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Saturday, May 4, 2019

Aborted baby is alive


Not much surprises me anymore, but this week I heard a story this week that took my breath away, and I want to share it with you so that you can see the heart of this ministry and why we are here.

There was a young teenage girl who was living in a typical Swazi homestead with her mother, her Grandmother and her Step Grandfather.  Recently the mother of the girl noticed that the teenager was pregnant and the mother was very angry and ashamed. She immediately took the girl to have an abortion (which is illegal here) and the girl was given pills to abort the fetus.  Hours later the baby arrived, and was alive.  The woman who gave them the pills told them to not worry about it, just leave the baby alone and she will die.  So they did.

We don’t know where in the homestead that they lay the 6-pound baby (obviously close to full term) for five days, but we do know that she lay there, waiting to die, until neighbors started asking questions.  The questions led the family to take the newborn to a nearby clinic to be checked out, and they began providing minimal care.  The story is a bit cloudy from here, but two weeks after the baby was born the police raided the homestead after the case was reported to them, finding the baby, the mother and the alleged father … the Step-Grandfather! 

El Roi, the God who sees, saw this little baby and He has a plan for her life.

I was looking at some statistics that we are preparing at the request of the Deputy Prime Minister.  With the VERY limited information that we have on the 228 children who have been placed with us through the Social Welfare Department, we know that 17 of them are a direct product of rape. We know that 32 of them came from young teenagers and we know that 32 babies came from women who were severely mentally and/or physically disabled.  It is not a stretch to assume that most of the young teenage pregnancies were due to a payment of food/clothing/school fees (which means they did it because they were in need,  which constitutes rape) and it’s not a stretch to assume that the 32 mentally disabled women did not knowingly consent to having sex.  We have NO idea of the history of the babies who came to us from pit latrines, found on the side of the road or found hanging in a plastic bag in a tree, so they are not included in these numbers.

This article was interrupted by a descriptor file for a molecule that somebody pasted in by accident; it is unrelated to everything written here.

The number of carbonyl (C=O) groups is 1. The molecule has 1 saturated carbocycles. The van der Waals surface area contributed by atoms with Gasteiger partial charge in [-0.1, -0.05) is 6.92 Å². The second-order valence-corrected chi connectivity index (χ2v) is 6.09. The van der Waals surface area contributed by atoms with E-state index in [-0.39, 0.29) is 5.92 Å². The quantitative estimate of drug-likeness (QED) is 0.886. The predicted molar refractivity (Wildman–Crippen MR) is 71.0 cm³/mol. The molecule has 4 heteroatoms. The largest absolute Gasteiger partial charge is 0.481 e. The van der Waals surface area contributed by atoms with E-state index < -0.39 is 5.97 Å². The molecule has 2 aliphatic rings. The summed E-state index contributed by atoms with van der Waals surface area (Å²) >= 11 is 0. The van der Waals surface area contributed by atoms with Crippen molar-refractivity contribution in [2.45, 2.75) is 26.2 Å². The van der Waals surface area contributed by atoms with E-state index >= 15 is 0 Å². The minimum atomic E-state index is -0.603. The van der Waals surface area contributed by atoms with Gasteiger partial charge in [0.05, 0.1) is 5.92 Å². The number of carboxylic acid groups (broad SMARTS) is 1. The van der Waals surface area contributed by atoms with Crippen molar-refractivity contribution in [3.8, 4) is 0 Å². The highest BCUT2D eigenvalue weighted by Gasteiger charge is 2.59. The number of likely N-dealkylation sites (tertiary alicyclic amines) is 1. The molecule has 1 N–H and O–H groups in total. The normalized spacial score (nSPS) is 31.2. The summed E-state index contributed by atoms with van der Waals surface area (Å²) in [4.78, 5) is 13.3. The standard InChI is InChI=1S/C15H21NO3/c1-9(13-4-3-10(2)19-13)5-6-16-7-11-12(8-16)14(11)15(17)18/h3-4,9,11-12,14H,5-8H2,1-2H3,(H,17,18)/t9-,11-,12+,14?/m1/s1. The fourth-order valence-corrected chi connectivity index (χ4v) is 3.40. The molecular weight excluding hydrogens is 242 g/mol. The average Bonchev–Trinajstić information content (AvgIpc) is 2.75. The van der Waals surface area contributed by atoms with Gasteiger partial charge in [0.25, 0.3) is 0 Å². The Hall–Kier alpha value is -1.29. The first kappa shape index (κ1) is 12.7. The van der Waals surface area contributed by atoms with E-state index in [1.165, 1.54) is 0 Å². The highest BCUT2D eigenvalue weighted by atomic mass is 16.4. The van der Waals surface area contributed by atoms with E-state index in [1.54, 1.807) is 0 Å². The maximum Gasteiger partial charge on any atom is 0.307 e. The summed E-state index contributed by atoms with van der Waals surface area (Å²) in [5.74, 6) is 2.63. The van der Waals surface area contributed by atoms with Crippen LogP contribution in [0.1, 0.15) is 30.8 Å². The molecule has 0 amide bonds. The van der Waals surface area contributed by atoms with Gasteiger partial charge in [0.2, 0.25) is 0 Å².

The government passed our first ever Sexual Offence and Domestic Violence Act in August 2018 (SODV) and I am told that many men in the nation our outraged and believe that the country will be destroyed by this new law that makes rape a crime. 

The front of yesterday’s newspaper is not shocking to anyone living in eSwatini because it is so common.  It is called Tibi Tendlu and it is “sweeping under the mat” the knowledge that incest is happening in the homestead.  We hear about it every, single, day.  This father was raping his own two daughters, but this time it was reported and he was tried and found guilty and given 32 years in prison.  


While men will continue to abuse girls/women, and most won’t get caught or prosecuted, I am thankful that we do have a law that brings us closer to protecting the women of this country, and imprisoning those who are found guilty. And I am also thankful for the knowledge that El Roi, the God who sees, is the final Judge and He also sees those men, and they will stand before the throne of God one day and answer for their actions.

For now, our role is to provide a safe haven for babies who are in need and to raise them with a hope for their future. Will you please sponsor one of our children today so that we can continue to say “yes” when we are called and asked to help a baby in need?  Thank you for joining our growing family.

In the US? Click here.

In Canada?  Click here.

Live from eSwatini … trusting in the God who sees.

Janine

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